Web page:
How to spend a weekend in Rome


Rome is a perfect destination for a long weekend. Here, you’re really spoilt for history, sights, food and culture but picking the best bits and taking it slow reveals many local charms and intimacies more quickly than in many capital cities.

I stayed in Casa Fabbrini – a 16th century townhouse B&B huddled down a cobbled cul-de-sac in Rome’s Centro Storico which is both steps from restaurants and sights and offers a rest bite from its full busyness.

The morning can be spent in and around Piazza di Spagna. Here, climb the large and beautiful Spanish Steps where at its peak see the layout of Rome’s lively skyline.

The 135 gleaming steps rise from Piazza di Spagna to the landmark Scalinata della Trinità dei Monti. Although named after the Spanish Embassy to the Holy See, the Steps were actually financed by French embassy. No resting your legs here however. Since 2018 it is forbidden to sit down to protect the steps being damaged- or you’ll get an angry whistle from an Italian police officer. At the top of the Spanish Steps is the 16th-century Trinità dei Monti church. Here, the dolce voices of an Italian choir in the church added to the splendour of the views.

Here, the dolce voices of an Italian choir in the church added to the splendour of the views

Drop down and swan through the Via Condotti which hosts a multitude of designer boutiques and flashy restaurants. This takes you down to the Trevi Fountain which unsurprisingly is jammed with tourists snapping shots of the gorgeous blue water under amazing Baroque architecture. It is worth however shuffling through to throw a coin and admire its real wonder. Take a breath from crowds and stop for a traditional Roman Cappuccino and Cornetto in many cafés nearby.

Take a visit to the Modern Art Museum for its offer of the interesting works reflecting on the Italian experience through modern changes (and the air con).

For dinner eat al fresco in one of the many nice restaurants down Centro Storio’s yellowy cobbled streets many of which serve up good food and atmosphere. Antica Enoteca is a decadent bar for late drinks on a corner.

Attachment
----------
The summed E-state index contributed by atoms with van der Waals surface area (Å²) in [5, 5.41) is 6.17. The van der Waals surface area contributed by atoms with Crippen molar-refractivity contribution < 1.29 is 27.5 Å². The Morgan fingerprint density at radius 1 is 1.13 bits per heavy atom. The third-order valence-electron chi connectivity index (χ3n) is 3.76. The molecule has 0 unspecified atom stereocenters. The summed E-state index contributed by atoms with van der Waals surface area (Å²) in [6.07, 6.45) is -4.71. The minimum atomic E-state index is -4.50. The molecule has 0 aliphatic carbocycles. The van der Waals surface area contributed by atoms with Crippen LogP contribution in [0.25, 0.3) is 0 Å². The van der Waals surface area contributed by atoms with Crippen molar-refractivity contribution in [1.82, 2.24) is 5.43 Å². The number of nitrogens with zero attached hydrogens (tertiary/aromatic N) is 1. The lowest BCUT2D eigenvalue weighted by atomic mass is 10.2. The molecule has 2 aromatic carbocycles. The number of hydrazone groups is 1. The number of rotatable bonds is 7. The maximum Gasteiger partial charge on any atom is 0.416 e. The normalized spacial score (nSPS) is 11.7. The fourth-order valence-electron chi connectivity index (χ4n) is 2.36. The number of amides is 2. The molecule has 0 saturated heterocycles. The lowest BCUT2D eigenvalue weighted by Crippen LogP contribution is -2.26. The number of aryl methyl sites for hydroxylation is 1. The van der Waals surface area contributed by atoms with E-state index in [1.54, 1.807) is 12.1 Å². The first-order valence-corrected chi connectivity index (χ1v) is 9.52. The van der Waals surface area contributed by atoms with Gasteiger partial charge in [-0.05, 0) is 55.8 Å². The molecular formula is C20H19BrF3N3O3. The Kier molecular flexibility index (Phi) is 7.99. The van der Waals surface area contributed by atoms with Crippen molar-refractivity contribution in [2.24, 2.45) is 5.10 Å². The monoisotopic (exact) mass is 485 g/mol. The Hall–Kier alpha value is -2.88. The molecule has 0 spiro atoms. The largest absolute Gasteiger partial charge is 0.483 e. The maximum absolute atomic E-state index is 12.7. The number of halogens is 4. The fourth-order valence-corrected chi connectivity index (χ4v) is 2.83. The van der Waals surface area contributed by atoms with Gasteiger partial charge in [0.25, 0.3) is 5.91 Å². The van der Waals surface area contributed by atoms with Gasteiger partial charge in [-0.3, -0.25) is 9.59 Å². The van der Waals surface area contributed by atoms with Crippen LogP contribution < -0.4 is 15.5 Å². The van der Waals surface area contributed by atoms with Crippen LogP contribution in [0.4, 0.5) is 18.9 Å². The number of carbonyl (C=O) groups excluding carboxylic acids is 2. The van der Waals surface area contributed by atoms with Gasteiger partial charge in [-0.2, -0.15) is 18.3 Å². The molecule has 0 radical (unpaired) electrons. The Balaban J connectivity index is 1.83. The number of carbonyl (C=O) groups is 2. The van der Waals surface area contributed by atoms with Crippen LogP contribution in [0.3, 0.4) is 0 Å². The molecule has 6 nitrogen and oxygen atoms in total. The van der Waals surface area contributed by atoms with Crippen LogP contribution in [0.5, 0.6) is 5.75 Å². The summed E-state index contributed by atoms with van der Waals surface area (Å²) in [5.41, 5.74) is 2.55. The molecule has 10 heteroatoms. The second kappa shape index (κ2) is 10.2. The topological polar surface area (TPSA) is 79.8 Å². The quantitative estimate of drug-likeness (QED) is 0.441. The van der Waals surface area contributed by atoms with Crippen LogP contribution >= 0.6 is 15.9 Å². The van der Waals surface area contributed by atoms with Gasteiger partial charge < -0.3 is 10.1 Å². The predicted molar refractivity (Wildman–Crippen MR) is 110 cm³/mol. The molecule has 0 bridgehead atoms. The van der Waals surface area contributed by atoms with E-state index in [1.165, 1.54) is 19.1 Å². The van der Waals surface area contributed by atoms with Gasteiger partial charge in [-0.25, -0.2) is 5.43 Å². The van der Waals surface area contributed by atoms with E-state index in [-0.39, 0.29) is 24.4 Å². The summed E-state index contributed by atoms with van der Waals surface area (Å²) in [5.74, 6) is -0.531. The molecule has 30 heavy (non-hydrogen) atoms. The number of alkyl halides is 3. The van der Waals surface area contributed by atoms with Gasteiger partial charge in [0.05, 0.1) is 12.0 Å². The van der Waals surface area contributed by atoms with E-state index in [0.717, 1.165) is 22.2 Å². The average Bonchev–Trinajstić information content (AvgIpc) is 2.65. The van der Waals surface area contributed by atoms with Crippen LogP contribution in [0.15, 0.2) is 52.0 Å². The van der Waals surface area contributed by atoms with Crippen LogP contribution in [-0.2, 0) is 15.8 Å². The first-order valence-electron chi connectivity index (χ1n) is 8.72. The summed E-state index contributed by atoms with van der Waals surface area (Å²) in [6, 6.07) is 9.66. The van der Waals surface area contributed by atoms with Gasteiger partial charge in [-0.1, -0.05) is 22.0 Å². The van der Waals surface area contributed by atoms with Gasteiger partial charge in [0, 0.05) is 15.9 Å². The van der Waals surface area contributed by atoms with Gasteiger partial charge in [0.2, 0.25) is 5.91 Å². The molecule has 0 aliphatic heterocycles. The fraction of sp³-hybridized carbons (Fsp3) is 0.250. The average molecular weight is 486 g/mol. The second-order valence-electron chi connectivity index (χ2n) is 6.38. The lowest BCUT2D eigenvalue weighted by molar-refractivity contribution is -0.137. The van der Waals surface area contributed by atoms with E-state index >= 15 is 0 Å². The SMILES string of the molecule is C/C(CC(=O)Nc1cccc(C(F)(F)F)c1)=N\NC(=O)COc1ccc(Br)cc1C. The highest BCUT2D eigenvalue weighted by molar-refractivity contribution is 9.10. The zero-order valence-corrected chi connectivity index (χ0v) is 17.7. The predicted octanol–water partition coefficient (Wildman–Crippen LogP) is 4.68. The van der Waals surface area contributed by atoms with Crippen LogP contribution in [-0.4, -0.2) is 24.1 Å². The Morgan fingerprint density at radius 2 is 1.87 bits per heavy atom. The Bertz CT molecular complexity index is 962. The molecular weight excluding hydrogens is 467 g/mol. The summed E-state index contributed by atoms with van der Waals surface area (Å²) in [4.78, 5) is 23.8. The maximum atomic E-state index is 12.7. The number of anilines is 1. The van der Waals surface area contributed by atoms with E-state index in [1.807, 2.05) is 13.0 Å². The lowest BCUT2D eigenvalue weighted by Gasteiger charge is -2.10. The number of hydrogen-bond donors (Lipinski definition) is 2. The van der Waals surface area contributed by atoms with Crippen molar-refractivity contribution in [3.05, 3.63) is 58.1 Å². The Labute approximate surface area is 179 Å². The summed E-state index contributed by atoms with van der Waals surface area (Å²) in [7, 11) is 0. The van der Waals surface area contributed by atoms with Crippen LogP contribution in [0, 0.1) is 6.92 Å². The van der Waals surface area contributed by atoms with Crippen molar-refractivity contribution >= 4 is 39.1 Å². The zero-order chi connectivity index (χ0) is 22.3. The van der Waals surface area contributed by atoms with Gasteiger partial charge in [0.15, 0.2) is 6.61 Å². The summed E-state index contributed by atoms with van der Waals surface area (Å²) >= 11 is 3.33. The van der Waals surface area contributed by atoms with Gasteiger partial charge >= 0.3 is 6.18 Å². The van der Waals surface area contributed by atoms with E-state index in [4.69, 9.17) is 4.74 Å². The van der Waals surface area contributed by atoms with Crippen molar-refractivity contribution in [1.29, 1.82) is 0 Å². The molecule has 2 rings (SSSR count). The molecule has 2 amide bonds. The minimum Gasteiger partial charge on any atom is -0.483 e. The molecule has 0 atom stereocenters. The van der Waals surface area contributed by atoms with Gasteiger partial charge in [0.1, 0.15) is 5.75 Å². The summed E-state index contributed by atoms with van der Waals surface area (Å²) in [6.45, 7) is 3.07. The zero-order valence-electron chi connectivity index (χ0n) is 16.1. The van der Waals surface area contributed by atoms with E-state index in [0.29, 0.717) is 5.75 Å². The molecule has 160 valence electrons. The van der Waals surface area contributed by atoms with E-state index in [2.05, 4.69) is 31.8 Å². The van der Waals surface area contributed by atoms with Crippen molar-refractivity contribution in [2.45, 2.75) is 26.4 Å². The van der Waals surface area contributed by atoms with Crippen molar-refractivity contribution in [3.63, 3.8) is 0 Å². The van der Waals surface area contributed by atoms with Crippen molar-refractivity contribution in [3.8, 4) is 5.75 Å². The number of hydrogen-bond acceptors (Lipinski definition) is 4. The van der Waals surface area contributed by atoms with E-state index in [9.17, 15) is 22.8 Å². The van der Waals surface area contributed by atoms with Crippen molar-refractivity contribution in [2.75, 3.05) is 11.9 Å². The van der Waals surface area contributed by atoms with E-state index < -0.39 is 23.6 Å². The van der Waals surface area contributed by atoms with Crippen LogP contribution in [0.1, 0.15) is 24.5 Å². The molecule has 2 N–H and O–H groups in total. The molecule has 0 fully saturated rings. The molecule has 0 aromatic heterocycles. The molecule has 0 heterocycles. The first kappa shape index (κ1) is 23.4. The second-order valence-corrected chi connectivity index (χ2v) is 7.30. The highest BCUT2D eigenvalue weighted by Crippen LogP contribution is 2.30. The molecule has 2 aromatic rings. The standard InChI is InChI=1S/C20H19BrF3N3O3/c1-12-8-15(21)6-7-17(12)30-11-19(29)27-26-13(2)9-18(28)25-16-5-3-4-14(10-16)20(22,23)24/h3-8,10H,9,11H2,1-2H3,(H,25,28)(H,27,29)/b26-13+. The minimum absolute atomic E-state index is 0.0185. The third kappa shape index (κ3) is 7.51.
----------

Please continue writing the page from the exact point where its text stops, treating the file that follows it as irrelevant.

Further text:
Day Two                                                                                                                                      

Go for a stroll in Villa Borghese park which romantically forms a heart shape and is a wanted nature fill. The panoramic views are enough to justify a visit but there’s actually lots to dig into. The Borghese Gallery boasts some of Rome’s best artworks dating back to Ancient Roman Times (and a nice coffee stop). At the (replica of) ancient temple of Aslepius you can stop at its lake and even rent a row boat.

In the afternoon walk down to the Jewish Ghetto. It is less visited but should top itineraries. As one of the oldest Jewish community in Europe, it is central to the history of the city as well as the Jewish faith. Learn about this relationship at the Jewish Museum which offers a free tour of The Great Synagogue, the largest in Rome, in English as well as historical information and artefacts brimming out of its seams. The neighbourhood itself it something to lull on. Its cafés and restaurants have given it a reputation for culinary excellence. Ba’Ghetto offers some of the best kosher Italian dishes and historic Pasticceria Boccione’s torta ricotta e visciole (cake with ricotta cheese and sour cherries) proves it’s queue worthy.

In the afternoon walk down to the Jewish Ghetto. It is less visited but should top itineraries

Trastevere area is the go to for a late lively night in Rome. It encompasses a few pretty squares and lots of small eateries if you want to sustain some romance; but its primarily known for its fun dancing bars and young atmosphere.

Day Three

A visit to Rome feels incomplete without a poke around the Vatican. Be prepared for long queues in hot sun and constant approaches from tour guide sellers, but St. Peter’s Basilica is worth persisting for. Its breath-taking, ornate interior centres around the Papal Altar at which only the Pope celebrates Mass. The dome is a dizzying masterpiece. Here too, Michelangelo’s Pietà finds its home and the crypts hold 148 tombs (catacombs) of the popes. Wander around the surrounding neighbourhood and discover some understated charms away from the tourist hot spots.

Go to the colosseum late. It closes at sunset so explore this wonder in the subtler late afternoon heat away from mass crowds. The district around hosts some cool spots for the evening as many of the bars and restaurants in Rome’s Monti neighbourhood feel more authentic. Ai Tre Scalini is a local’s classic since 1895 for an aperitivo under its sweeping vines over the street.

Image credit: Oliver-Bonjoch via Wikimedia Commons

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